Visions become real
- By Thomas R. Temin
- Sep 20, 2001
Thomas R. Temin
Cyberwarfare. Global information grid. Networked sensors. Joint interoperability. Situational awareness.
Such words and many others like them, used to describe the information environment in which post-Cold War conflicts will be fought, are no longer abstractions. Events on Sept. 11 have catapulted the carefully pictured conflict with an imagined new type of enemy out of the realm of potential and into the real.
Suddenly, U.S. military forces are engaged against that type of enemy which has long been envisioned in a million Microsoft PowerPoint presentations, mission statements, simulations, war game exercises and budget requests. This enemy and the terrain on which it will be fought are radically different from the conventional armies and navies of nations'a fact that Defense Department planners have long expected and, to a lesser degree, prepared for.
Using airliners to cause physical destruction has certain, if horrifying, analogies to computer hacking such as network denial-of-service attacks. Both use the target's own infrastructure and equipment against it. Both require training, planning and knowledge.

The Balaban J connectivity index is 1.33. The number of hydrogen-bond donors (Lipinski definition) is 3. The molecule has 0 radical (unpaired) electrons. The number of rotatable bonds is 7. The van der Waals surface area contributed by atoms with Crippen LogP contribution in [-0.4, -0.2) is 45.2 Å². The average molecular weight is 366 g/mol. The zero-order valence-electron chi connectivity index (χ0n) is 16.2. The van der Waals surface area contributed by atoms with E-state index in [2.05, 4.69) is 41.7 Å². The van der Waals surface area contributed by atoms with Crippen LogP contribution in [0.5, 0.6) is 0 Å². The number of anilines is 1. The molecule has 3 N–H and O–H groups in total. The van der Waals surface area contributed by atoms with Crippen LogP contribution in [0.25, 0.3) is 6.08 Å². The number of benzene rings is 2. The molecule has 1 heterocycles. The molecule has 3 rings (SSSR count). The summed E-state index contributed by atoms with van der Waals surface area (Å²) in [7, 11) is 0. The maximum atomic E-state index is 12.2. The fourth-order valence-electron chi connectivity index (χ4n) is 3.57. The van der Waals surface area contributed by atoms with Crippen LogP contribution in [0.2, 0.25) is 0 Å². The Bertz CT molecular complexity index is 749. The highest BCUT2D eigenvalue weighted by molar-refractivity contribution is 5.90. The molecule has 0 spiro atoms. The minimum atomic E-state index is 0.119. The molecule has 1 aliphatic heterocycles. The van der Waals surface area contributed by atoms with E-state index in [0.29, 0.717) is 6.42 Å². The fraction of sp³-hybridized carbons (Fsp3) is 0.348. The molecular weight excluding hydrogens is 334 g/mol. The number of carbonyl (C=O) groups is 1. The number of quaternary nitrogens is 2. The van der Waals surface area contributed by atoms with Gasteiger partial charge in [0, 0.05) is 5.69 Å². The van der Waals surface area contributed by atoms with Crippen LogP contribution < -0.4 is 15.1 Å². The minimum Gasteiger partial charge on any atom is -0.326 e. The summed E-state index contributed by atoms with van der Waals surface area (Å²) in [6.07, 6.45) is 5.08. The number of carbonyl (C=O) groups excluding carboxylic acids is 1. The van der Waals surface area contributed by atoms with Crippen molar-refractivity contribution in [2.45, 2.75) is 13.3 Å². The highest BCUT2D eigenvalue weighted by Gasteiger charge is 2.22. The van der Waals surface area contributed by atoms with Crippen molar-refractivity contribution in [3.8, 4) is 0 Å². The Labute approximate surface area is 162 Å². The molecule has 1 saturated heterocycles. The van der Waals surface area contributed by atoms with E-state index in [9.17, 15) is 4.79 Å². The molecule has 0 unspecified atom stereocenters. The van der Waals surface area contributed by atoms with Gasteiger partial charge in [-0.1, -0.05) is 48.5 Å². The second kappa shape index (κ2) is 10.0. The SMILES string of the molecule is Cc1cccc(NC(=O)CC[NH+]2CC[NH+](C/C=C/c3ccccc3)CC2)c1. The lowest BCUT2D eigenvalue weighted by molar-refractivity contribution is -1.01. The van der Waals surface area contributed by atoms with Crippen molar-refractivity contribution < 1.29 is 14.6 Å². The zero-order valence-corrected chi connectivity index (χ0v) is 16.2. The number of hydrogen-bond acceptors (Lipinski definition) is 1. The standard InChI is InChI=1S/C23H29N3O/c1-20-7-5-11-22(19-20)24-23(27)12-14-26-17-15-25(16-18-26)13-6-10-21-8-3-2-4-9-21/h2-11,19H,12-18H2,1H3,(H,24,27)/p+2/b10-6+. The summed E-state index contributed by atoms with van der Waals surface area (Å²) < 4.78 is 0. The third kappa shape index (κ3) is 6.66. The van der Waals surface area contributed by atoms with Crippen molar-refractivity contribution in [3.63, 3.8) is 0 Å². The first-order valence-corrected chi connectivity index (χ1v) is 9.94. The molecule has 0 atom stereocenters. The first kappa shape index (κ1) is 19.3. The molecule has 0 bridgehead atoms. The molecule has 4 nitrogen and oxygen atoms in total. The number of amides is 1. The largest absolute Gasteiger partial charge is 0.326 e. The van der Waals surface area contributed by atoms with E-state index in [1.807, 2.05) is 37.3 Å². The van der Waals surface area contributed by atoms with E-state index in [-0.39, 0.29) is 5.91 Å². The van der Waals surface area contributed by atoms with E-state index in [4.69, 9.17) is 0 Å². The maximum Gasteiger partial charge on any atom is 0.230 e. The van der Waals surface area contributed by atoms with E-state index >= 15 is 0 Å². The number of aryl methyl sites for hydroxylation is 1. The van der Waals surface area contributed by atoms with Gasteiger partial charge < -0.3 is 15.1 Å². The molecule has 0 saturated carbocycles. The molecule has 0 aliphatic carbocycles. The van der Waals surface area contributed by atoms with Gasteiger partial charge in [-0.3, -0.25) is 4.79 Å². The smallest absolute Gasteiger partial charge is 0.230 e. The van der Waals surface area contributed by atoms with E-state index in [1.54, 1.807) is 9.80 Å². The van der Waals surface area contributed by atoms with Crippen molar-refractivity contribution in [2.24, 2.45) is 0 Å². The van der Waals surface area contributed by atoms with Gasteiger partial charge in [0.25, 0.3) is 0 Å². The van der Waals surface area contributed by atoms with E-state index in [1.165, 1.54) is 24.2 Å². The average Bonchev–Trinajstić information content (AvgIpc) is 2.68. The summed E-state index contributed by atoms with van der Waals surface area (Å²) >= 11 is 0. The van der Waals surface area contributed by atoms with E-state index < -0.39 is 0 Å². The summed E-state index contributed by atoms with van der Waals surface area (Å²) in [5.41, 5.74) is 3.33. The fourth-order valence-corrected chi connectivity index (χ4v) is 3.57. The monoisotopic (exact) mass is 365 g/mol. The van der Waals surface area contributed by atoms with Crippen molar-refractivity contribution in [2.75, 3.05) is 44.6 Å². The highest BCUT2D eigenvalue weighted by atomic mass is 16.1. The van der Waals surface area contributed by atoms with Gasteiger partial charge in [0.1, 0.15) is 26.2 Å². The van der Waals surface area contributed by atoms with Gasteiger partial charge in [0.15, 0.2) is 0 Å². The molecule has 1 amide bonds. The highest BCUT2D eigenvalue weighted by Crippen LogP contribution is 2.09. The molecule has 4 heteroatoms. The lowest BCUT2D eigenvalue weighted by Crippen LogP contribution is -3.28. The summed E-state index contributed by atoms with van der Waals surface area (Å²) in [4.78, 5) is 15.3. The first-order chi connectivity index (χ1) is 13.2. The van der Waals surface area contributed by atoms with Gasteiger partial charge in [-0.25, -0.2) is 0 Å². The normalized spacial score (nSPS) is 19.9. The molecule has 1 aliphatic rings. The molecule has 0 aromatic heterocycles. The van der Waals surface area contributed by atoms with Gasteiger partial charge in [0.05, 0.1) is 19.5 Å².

It's fair to assume that, having achieved property destruction of nearly biblical dimensions, the perpetrators will attempt something equally big against information systems. This time, the goal won't be to put funny slogans or pictures on home pages, but to wipe out systems. Indeed, the World Trade Center was a major communications hub in addition to a financial center and Western symbol.
Military systems face two challenges as they support the forces that will be thrown against the enemy. They must deliver the functionality promised. And they must be hardened against attack.
Vendors are also on notice. They must take their product claims and contractual clauses not merely as legal obligations but as sacred trusts.
Support for the warfighter'the phrase no longer has the glib, slogan quality it did two weeks ago. We hope and pray'and have faith'that the information systems and those building and operating them are up to the task, now that plans and simulations have given way to powder, iron and blood.
Thomas R. TeminEditorial director